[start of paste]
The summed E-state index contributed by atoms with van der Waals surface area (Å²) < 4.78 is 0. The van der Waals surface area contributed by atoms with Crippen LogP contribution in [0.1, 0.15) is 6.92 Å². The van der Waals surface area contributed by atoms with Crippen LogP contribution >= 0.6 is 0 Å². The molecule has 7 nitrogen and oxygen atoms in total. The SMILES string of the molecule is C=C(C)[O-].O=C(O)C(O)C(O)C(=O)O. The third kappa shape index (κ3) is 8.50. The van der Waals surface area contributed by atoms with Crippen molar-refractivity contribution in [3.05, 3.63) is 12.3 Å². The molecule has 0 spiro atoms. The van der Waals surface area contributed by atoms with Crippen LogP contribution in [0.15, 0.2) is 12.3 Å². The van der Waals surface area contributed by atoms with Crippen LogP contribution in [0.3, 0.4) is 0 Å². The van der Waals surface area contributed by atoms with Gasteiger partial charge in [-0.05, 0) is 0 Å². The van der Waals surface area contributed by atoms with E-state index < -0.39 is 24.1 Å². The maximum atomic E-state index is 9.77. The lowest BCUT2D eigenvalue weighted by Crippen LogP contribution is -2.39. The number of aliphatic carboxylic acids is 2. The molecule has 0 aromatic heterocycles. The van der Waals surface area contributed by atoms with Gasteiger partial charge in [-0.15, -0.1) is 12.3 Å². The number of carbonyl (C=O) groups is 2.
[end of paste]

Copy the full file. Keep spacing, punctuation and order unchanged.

The summed E-state index contributed by atoms with van der Waals surface area (Å²) < 4.78 is 0. The van der Waals surface area contributed by atoms with Crippen LogP contribution in [0.1, 0.15) is 6.92 Å². The van der Waals surface area contributed by atoms with Crippen LogP contribution >= 0.6 is 0 Å². The molecule has 7 nitrogen and oxygen atoms in total. The SMILES string of the molecule is C=C(C)[O-].O=C(O)C(O)C(O)C(=O)O. The third kappa shape index (κ3) is 8.50. The van der Waals surface area contributed by atoms with Crippen molar-refractivity contribution in [3.05, 3.63) is 12.3 Å². The molecule has 0 spiro atoms. The van der Waals surface area contributed by atoms with Crippen LogP contribution in [0.15, 0.2) is 12.3 Å². The van der Waals surface area contributed by atoms with Crippen LogP contribution in [0.3, 0.4) is 0 Å². The van der Waals surface area contributed by atoms with Gasteiger partial charge in [-0.05, 0) is 0 Å². The van der Waals surface area contributed by atoms with E-state index < -0.39 is 24.1 Å². The maximum atomic E-state index is 9.77. The lowest BCUT2D eigenvalue weighted by Crippen LogP contribution is -2.39. The number of aliphatic carboxylic acids is 2. The molecule has 0 aromatic heterocycles. The van der Waals surface area contributed by atoms with Gasteiger partial charge in [-0.15, -0.1) is 12.3 Å². The number of carbonyl (C=O) groups is 2.